There's a new way to tap into the music tastes of your Facebook friends.
Myxer.com, a leading site for ringtones and media for phones, is shifting gears into the streaming music space. This week it launched Myxer Social Radio, a Web site and mobile app for streaming custom themed radio stations. The twist: invite friends to your station, called a room, and chat about the music.
Users also get a real-time activity feed of what their Facebook friends are listening to on Myxer, and can jump into a friend's room at any time. If a user is feeling lonely, they can also send a request to a friend to join them.
Visitors of a room can influence the music by voting on songs, as the playlist will evolve based on the mood and tastes of the guests. But it won't go as far as changing a genre. (A pop music fan won't cause Britney Spears to play in a death metal-themed room, for example.)
Myxer Social Radio requires a Facebook account to sign up, and will post to Facebook when a user creates or enters a room--but sharing can be toggled off.
The live interaction of rooms separates Myxer from other streaming radio services like Pandora. In Myxer, pause a song and the room can still hear the song--it just mutes the station feed and will join back in by hitting play. Aside from live chatting about a song, users can also upload video about what a song means to them, a feature called stories. Dedications will be the next feature to roll out, letting users record a video and send a song to a friend.
Myxer is not the only service to incorporate chat rooms and Facebook connections. Turntable.fm also has a chat feature, but room creation works differently--each listener adds specific songs into the playlist. Myxer's room playlists are generated automatically based on the genre and user interests.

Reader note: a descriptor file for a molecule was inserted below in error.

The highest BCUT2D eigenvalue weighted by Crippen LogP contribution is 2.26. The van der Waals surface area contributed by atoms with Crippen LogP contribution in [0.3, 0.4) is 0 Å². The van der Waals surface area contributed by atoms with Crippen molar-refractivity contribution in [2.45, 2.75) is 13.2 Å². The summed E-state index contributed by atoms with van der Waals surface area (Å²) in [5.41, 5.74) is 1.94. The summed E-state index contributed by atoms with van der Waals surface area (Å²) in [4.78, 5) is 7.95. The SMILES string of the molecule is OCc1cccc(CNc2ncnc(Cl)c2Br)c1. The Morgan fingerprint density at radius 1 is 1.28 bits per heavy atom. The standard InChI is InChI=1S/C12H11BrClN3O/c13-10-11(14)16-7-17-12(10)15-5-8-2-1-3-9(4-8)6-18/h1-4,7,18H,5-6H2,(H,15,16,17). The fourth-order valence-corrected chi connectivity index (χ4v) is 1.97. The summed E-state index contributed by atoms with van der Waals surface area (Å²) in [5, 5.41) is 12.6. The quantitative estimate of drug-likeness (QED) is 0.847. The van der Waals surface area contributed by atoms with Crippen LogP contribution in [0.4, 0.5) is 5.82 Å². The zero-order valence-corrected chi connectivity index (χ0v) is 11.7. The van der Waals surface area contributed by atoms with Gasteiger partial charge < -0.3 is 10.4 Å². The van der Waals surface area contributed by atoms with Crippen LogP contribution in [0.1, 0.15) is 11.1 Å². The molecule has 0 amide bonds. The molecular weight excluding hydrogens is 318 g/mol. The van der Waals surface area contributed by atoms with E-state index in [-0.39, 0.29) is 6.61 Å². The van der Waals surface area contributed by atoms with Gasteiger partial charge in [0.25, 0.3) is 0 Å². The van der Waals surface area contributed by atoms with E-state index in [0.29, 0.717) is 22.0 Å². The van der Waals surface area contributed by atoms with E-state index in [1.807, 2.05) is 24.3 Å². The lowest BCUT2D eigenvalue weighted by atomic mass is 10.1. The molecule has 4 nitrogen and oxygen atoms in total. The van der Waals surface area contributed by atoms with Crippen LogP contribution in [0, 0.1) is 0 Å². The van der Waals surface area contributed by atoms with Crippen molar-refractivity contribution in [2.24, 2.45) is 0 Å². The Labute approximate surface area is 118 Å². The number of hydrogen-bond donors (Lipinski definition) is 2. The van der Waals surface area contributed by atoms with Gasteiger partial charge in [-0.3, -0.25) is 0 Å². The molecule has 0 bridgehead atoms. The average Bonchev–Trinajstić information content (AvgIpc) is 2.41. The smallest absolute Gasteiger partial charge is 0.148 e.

Myk Willis, chief executive and founder of the Deerfield Beach, Fla.-based Myxer, said the service has a catalog of more than 12 million tracks. It's powered by the music platform Echo Nest, which also worked with ClearChannel's iHeartRadio music app.
Myxer.com, which reports 14 million unique visitors a month, will continue to offer the downloads of ringtones and other media that has made it popular. But, Willis said, the focus on streaming radio is a necessary evolution as smartphones become more popular.
"For a long time we were focused on feature phones and the entertainment products people would want on their feature phones," Willis said. "We need to focus our energies on the new kinds of services available with the adoption of smartphones and high bandwidth."
As far as competition from the already established--and highly publicized--streaming radio stations like Pandora and iHeartRadio, Willis said he thinks the timing of Myxer's launch is "fantastic."
"There is an infusion of smartphones in people's hands," Willis said. "Only 6 percent of radio listening hours are done on Internet radio. This market has huge growth potential. I don't believe this is a market share game between the competitors."